Knicks' OG Anunoby deal instantly justified by Immanuel Quickley contract

The New York Knicks paid a hefty price to re-sign OG Anunoby. The contract that Immanuel Quickley received instantly justified the decision.
Indiana Pacers v New York Knicks - Game Seven
Indiana Pacers v New York Knicks - Game Seven / Elsa/GettyImages

The New York Knicks have gone all-in on the current vision. Mere days into the offseason, New York has traded for Mikal Bridges and re-signed OG Anunoby to a massive five-year, $212.5 million contract that will see him make an average of $42.5 million per season.

Some have questioned if Anunoby was overpaid, but in the immediate aftermath of the 2024 NBA Draft, a definitive answer was provided: No.

Anunoby was acquired during the 2023-24 season for a package that centered around RJ Barrett and Immanuel Quickley. Losing Barrett and Quickley was tough, but New York felt it needed to shake things up along the perimeter and feared that it could lose Quickley to the open market.

Less than 48 hours after Anunoby was re-signed to a monster deal, the trade came full circle when Adrian Wojnarowski of ESPN reported that Immanuel Quickley will be doing the same.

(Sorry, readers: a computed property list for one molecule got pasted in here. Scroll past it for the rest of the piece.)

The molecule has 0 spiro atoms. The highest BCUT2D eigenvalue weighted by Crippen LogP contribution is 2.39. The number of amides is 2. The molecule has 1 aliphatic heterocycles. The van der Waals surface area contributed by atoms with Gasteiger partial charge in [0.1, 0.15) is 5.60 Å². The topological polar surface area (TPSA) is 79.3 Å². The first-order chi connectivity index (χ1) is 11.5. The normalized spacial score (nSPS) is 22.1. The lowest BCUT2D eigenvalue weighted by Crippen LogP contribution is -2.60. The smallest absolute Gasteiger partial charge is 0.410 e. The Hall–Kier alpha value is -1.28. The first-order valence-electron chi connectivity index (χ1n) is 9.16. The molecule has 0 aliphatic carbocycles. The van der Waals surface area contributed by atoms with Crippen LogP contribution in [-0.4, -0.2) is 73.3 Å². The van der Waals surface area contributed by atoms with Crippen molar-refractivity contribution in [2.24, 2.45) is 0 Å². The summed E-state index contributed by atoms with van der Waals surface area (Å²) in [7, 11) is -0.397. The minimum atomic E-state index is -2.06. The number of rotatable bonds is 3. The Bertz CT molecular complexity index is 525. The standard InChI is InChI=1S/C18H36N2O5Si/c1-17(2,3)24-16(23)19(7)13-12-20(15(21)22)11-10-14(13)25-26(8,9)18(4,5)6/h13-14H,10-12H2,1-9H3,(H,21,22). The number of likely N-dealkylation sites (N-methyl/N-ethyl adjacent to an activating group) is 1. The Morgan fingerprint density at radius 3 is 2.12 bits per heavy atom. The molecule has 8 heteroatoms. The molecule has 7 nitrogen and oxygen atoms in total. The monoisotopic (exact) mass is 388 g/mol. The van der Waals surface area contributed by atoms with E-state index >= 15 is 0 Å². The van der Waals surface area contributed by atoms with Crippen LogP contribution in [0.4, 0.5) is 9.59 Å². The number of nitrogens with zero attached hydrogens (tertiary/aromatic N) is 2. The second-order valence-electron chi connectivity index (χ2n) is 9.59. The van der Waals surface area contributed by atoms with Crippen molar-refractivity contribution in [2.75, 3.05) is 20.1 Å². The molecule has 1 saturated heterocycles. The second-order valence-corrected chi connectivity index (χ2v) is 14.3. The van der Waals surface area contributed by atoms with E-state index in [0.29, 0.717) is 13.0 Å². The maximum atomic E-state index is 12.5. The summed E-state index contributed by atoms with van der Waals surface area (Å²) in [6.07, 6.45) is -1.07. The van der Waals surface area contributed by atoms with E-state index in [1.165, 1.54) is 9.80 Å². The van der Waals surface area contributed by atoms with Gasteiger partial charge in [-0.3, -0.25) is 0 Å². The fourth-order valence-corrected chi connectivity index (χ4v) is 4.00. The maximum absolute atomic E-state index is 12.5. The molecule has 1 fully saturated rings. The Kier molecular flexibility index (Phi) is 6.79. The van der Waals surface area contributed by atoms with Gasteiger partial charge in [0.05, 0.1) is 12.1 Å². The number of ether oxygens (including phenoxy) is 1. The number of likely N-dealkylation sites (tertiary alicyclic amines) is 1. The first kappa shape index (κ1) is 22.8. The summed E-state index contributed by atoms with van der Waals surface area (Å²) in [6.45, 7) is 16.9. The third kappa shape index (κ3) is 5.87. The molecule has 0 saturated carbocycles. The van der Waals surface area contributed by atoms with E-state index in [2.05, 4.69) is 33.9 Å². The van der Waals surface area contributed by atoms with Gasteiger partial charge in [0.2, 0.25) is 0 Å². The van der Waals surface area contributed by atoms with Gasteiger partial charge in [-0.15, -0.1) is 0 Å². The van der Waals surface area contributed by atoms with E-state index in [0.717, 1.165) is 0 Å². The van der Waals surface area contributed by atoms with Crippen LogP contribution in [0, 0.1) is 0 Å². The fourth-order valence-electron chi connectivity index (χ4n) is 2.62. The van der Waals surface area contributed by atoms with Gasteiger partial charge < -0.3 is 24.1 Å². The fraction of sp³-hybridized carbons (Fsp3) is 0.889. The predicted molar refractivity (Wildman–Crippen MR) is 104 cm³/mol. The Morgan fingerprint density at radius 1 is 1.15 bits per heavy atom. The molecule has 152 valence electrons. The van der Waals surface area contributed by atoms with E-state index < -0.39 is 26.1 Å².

Anunoby will be making an average of $7.5 million more per season than Quickley—but there's context worth considering.

Quickley was excellent with the Knicks and broke out as a starter with the Toronto Raptors. During the 38 games he played in Toronto, he averaged 18.6 points and 6.8 assists per game while shooting 39.5 percent from beyond the arc.

Quickley will now work alongside franchise player Scottie Barnes in an attempt to restore the Raptors to relevance—much as Anunoby will be tasked with helping the Knicks contend.

The OG Anunoby signing cost has been justified

Saving $7.5 million per season sounds great on paper, but there's more to it than straight numbers. Anunoby and Quickley both signed for less than the max, with their contract figures comparing almost identically based on years of experience.

Both Anunoby and Quickley plan to sign contracts that, based on years of NBA experience, equate to roughly 86 percent of the maximum salary figure for the 2024-25 season.

In other words: Even if the Knicks had never traded for Anunoby, they'd be paying a similar price for Quickley. It's a fool's errand to debate which player is better, but it's easy to see who fits Leon Rose's vision for the Knicks—and, with all due respect to Quickley, it's Anunoby.

Rose wants to build the best and deepest perimeter defense possible in the effort to dethrone the Boston Celtics, and Anunoby ranks among the best on-ball defenders in the NBA.

A gamble has been made in New York, but there's no way around how great the results have been when the band has been together. The Knicks were 20-3 with Anunoby in the lineup during the 2023-24 regular season, 30-29 without him, and 17-15 before his debut.

Injuries are a concern, and big contracts will always cause a commotion, but as Quickley's massive deal with the Raptors has proven, the Knicks would've had to pay top dollar in either scenario.

Paying big money to take a chance on the dominance that the team displayed when Anunoby was on the court being sustained is a worthwhile risk.